Palatine expects to spend $2.5 million coping with emerald ash borer
The emerald ash borer, that invasive species of beetle that's decimating the region's ash tree population, is also making its presence known in Palatine's budget.
Village officials this week said they anticipate having to spend $2.5 million over the next eight years to remove and replace dead and dying ash trees.
"This is the first year where we saw a markable uptick of decline in our ash tree population," Public Works Director Matt Barry said.
Since 2008, the village has removed and replaced 400 ash trees, which made up 19 percent of the trees on public parkways. Removing and replacing the remaining 4,300 ash trees is expected to cost between $500 and $600 each.
Barry shared a couple of bright spots, including the lack of thicker, more stately trees that must be removed. He said more than half the ash trees are smaller than 12 inches in diameter and another 30 percent are between 13 and 18 inches. Less than 1 percent are greater than 30 inches in diameter.
Another bit of positive news, however small, is that Palatine received $37,000 in grants to help with costs.
Since officials accept that little can be done aside from managing the borer's impact, the council adopted a slight change in strategy.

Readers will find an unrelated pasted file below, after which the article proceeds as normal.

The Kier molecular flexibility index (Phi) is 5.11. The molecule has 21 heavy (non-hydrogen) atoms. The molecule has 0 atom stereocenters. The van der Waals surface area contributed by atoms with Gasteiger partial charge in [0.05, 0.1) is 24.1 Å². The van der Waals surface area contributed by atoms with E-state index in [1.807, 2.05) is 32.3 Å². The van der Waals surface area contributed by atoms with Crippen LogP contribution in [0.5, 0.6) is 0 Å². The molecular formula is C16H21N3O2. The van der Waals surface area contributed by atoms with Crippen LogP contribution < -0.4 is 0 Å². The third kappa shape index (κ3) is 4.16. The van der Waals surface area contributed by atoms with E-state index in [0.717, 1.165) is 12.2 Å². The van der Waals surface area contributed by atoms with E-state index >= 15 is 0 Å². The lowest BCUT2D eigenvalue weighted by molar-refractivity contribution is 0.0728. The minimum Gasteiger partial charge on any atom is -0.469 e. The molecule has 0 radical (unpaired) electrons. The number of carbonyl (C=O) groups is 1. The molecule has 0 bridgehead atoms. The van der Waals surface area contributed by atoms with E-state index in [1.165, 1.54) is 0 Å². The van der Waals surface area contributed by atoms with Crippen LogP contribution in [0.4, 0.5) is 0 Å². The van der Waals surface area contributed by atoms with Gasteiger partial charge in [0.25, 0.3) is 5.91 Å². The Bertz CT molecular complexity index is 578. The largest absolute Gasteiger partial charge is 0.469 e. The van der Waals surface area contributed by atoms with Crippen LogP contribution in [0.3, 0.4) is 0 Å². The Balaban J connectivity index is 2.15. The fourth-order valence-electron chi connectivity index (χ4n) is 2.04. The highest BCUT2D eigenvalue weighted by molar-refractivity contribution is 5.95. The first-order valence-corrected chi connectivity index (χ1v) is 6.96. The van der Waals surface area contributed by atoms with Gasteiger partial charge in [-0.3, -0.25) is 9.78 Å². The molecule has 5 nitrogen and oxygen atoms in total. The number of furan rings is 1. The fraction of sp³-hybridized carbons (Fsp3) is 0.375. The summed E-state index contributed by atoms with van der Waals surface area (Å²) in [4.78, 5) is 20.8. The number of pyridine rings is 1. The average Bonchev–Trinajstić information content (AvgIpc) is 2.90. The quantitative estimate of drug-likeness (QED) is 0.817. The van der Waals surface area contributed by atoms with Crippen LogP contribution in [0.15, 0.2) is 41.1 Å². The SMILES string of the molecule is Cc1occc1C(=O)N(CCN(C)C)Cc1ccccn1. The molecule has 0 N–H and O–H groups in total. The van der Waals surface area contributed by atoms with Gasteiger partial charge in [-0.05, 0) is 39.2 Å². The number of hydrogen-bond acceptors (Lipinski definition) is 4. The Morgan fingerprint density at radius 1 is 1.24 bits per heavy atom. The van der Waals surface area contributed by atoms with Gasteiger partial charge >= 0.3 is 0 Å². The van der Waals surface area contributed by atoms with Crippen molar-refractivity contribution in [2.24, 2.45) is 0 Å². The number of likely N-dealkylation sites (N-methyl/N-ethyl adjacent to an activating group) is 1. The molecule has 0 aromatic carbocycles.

The village will try to involve adjacent property owners in deciding which types of varieties should replace the ash trees. Owners of trees on private property can use chemical treatment to try to prolong an ash tree's life and can receive technical guidance from the village.
Going forward, Palatine won't offer a low-interest loan program to help private owners pay for removal due to lack of lender interest. It also won't try to make private removals a part of the public bidding process, a process Barry said proved administratively burdensome.
The village won't require property owners to obtain permits to remove private ash trees, a number officials believe totals between 5,000 and 15,000.
For the first time, Palatine in its 2012 budget allotted $125,000 in capital funding to supplement the village's regular tree maintenance program. That investment will likely double in the future.